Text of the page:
Metro Weekly

From Covert to Commercial

Images from decades past illustrate a homoerotic – and cultural – evolution

In 1966, photographer Marie Cosindas captured a seductive image of two shirtless male sailors posing in cozy, close quarters: one reclining sideways and open-legged on a rug, the other crouched close behind. It’s not a gay photo per se, and Cosindas didn’t even think it homoerotic when Allen Ellenzweig approached her for permission to include it in his landmark 1992 book The Homoerotic Photograph. But to most viewers today, and especially those who are gay, the image is incredibly suggestive. And that’s true even before you learn its title: ”Sailors, Key West.”

The Homoerotic Photograph

The Homoerotic Photograph

”Things that might have seemed quite innocent 50, 60, 100 years ago,” explains Ellenzweig, ”we can appreciate that they were innocent in their time, but we are not as innocent.”

An even older example offers still more proof: Thomas Eakins’s late-19th century famous series The Swimming Hole, which features nude male students frolicking. In our post-Freudian era, Ellenzweig says, ”We can’t look at a bunch of men naked without wondering, ‘What might have happened when they were together? Was there intimacy among them?”’

In his book, Ellenzweig writes that ”pictures dealing with the emotional or sexual exchange between men have found expression in every epoch of photography’s development.” He adds that since the birth of the art form in mid-19th century France, ”the homoerotic photograph has been pervasive,” even if it was subtle or unrecognized in its time.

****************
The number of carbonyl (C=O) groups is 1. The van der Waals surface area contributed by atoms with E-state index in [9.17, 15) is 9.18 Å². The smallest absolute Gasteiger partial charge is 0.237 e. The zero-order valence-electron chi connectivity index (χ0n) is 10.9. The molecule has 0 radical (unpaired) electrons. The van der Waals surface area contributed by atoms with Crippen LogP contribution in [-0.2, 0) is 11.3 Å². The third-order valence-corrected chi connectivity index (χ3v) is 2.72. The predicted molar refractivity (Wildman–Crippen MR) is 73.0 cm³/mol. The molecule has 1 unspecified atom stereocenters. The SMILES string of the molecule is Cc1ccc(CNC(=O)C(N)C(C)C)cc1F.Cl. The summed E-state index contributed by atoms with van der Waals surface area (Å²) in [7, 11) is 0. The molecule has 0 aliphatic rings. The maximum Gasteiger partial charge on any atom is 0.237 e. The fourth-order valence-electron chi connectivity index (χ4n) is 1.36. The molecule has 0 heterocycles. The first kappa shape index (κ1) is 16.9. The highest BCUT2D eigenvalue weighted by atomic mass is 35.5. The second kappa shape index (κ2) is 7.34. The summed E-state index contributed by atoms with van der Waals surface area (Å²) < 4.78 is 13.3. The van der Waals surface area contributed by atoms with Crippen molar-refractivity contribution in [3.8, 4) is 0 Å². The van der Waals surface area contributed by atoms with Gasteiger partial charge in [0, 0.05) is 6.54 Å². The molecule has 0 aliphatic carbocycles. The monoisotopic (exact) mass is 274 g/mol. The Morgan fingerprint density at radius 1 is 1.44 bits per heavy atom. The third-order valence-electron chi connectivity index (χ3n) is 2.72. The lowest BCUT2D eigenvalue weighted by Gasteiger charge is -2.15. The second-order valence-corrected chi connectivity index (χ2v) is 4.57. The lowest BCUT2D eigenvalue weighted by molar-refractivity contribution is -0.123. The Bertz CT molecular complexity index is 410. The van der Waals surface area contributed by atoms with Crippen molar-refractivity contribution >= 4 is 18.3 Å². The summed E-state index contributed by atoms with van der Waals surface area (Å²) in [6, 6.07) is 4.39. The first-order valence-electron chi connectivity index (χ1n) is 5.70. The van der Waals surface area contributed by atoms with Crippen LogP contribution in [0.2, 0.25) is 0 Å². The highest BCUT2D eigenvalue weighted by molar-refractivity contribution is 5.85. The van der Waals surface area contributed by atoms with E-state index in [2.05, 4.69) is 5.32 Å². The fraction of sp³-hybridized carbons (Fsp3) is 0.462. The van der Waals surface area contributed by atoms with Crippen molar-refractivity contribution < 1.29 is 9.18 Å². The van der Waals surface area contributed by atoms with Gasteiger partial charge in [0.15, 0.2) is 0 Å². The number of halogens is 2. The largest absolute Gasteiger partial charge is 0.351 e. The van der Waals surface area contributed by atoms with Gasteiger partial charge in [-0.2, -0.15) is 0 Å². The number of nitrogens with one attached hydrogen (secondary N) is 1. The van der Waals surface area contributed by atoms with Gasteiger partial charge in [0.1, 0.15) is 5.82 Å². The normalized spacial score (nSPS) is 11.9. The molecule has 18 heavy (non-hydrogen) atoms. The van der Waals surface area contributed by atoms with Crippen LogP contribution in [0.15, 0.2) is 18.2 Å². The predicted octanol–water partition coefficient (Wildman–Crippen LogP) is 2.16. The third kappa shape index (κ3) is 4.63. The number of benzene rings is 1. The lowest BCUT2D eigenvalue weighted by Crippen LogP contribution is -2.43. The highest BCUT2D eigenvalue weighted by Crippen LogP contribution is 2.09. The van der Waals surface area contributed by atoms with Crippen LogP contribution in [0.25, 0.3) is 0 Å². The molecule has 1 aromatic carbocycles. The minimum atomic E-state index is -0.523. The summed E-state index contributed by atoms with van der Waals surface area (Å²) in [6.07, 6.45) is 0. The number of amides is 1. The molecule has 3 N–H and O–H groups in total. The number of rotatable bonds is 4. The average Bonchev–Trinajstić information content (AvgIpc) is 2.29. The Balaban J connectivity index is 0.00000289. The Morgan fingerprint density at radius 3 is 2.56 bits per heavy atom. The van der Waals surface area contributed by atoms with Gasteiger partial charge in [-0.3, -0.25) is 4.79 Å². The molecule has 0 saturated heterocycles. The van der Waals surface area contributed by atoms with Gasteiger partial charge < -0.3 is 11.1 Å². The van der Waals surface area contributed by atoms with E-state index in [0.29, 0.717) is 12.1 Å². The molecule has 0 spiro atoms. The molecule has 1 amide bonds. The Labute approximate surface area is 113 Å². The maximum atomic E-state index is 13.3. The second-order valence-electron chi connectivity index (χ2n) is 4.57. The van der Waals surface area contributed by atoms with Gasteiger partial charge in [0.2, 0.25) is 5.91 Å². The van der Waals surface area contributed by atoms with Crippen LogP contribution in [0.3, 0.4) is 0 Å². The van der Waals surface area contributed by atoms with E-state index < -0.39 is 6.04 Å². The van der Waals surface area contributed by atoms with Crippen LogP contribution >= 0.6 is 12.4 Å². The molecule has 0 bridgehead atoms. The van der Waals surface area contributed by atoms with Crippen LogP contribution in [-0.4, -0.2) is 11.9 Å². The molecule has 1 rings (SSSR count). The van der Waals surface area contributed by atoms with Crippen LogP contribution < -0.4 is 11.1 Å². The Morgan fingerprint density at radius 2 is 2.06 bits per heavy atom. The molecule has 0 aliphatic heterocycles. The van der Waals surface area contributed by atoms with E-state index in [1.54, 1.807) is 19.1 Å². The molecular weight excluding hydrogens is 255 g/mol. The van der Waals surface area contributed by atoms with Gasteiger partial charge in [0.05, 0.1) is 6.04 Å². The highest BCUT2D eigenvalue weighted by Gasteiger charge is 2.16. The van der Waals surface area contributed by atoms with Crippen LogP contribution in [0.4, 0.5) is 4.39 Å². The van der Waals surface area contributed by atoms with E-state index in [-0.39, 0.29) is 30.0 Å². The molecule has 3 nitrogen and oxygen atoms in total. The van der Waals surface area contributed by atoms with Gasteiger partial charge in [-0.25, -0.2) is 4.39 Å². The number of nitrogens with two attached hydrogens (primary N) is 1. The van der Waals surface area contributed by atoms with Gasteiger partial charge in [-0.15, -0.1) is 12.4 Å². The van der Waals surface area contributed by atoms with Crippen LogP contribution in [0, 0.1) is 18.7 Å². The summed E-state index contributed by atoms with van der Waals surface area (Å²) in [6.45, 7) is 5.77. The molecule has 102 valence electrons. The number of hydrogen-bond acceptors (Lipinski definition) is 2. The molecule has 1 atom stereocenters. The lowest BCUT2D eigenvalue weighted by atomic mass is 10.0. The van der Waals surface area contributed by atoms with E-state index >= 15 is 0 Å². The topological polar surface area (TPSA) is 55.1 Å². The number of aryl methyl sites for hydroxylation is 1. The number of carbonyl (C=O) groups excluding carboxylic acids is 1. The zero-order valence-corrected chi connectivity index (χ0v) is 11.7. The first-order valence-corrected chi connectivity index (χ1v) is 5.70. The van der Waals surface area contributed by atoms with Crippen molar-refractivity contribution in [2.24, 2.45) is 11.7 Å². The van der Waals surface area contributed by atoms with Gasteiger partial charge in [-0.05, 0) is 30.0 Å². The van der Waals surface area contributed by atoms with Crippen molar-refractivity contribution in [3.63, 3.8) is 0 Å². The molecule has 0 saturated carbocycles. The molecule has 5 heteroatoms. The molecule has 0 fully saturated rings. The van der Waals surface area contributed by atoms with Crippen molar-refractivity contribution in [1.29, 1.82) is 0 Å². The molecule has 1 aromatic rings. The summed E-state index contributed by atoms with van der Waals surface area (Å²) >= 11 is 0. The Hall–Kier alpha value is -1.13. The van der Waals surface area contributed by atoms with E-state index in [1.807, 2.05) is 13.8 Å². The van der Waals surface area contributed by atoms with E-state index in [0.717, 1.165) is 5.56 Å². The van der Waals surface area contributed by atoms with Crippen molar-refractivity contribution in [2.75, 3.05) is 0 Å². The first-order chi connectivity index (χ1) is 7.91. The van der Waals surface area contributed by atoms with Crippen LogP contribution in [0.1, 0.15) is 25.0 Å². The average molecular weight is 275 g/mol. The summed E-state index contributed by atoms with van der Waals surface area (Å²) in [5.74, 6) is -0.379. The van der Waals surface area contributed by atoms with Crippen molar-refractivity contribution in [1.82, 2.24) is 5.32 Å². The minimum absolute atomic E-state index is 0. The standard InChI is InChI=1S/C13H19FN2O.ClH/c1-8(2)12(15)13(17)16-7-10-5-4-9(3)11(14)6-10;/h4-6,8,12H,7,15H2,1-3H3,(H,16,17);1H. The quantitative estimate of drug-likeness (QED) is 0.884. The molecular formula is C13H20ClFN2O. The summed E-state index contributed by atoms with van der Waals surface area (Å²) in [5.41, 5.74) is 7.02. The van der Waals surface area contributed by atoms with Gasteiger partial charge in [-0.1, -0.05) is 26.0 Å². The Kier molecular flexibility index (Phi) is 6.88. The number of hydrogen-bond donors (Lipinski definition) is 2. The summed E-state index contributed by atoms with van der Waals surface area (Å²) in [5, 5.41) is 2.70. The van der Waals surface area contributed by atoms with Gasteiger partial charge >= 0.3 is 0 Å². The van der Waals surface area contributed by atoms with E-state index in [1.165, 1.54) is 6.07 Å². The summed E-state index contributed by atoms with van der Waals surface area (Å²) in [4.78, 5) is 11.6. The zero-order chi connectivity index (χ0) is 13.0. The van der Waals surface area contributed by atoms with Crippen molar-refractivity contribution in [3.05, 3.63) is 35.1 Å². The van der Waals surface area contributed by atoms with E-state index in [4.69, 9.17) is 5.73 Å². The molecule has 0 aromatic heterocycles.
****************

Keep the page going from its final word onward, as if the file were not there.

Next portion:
Allen Ellenzweig

Allen Ellenzweig

(Photo by Steven Haas)

Today, homoerotic photography is more pervasive – and commercial – than ever, according to the New York-based freelance cultural critic, who gave a talk on the subject last week at the Corcoran Gallery of Art. ”Now, it’s everywhere,” he says. ”It’s in our advertising, it’s in our fashion photography, it’s in our rock and roll. You name it, you can’t get away from the sexualized image of a man, or men.” Nude women, of course, have been everywhere in photography since its inception. This is both a reflection of our patriarchal society as well as the fact that the majority of photographs, up until at least the 20th century, were made by and for men who, Ellenzweig writes, ”had no interest in seeing themselves viewed as the object of erotic fantasy.”

In 2012, Columbia University Press reissued Ellenzweig’s book in paperback, though they didn’t ask him to revise or update its content. ”It’s exactly the book it was 20 years ago,” he explains, adding with a laugh, ”except they allowed me to update my author’s photo.”

Obviously, a lot has changed in the decades since The Homoerotic Photograph first appeared, not least of which is the increasing visibility and acceptance of LGBT people and images in the mainstream of American society. That is definitely having an impact on the changing face of homoeroticism.

”If I were to revise the book,” says Ellenzweig, ”I would have to do a completely new couple of last chapters to try to get at all the different kinds of ways homoeroticism now is used in our culture, including the commercial.”

The Homoerotic Photograph is available for sale at bookstores and online at

Love's Lens From Covert to Commercial An Eye for It All

Doug Rule covers the arts, theater, music, food, nightlife and culture as contributing editor for Metro Weekly.